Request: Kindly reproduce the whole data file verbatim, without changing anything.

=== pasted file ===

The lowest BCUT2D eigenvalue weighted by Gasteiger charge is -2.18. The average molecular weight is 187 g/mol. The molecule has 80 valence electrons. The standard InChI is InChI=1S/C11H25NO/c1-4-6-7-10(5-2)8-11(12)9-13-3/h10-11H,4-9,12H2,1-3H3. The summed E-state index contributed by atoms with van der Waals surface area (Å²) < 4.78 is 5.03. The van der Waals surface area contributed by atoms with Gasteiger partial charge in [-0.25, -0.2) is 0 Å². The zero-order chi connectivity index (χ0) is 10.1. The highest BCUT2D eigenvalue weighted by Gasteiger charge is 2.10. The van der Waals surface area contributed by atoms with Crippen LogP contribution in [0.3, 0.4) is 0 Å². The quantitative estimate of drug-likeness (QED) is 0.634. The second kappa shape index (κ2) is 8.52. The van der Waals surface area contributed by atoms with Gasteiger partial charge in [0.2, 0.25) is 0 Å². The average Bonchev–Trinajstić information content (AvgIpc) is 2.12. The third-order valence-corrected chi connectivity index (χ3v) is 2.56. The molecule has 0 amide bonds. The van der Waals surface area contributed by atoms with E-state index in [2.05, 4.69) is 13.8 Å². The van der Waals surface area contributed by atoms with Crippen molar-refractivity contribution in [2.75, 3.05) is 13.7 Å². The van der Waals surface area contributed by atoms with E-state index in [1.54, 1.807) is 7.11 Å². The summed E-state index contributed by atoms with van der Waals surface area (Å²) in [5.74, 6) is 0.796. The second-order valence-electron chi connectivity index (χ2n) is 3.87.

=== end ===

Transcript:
The lowest BCUT2D eigenvalue weighted by Gasteiger charge is -2.18. The average molecular weight is 187 g/mol. The molecule has 80 valence electrons. The standard InChI is InChI=1S/C11H25NO/c1-4-6-7-10(5-2)8-11(12)9-13-3/h10-11H,4-9,12H2,1-3H3. The summed E-state index contributed by atoms with van der Waals surface area (Å²) < 4.78 is 5.03. The van der Waals surface area contributed by atoms with Gasteiger partial charge in [-0.25, -0.2) is 0 Å². The zero-order chi connectivity index (χ0) is 10.1. The highest BCUT2D eigenvalue weighted by Gasteiger charge is 2.10. The van der Waals surface area contributed by atoms with Crippen LogP contribution in [0.3, 0.4) is 0 Å². The quantitative estimate of drug-likeness (QED) is 0.634. The second kappa shape index (κ2) is 8.52. The van der Waals surface area contributed by atoms with Gasteiger partial charge in [0.2, 0.25) is 0 Å². The average Bonchev–Trinajstić information content (AvgIpc) is 2.12. The third-order valence-corrected chi connectivity index (χ3v) is 2.56. The molecule has 0 amide bonds. The van der Waals surface area contributed by atoms with E-state index in [2.05, 4.69) is 13.8 Å². The van der Waals surface area contributed by atoms with Crippen molar-refractivity contribution in [2.75, 3.05) is 13.7 Å². The van der Waals surface area contributed by atoms with E-state index in [1.54, 1.807) is 7.11 Å². The summed E-state index contributed by atoms with van der Waals surface area (Å²) in [5.74, 6) is 0.796. The second-order valence-electron chi connectivity index (χ2n) is 3.87.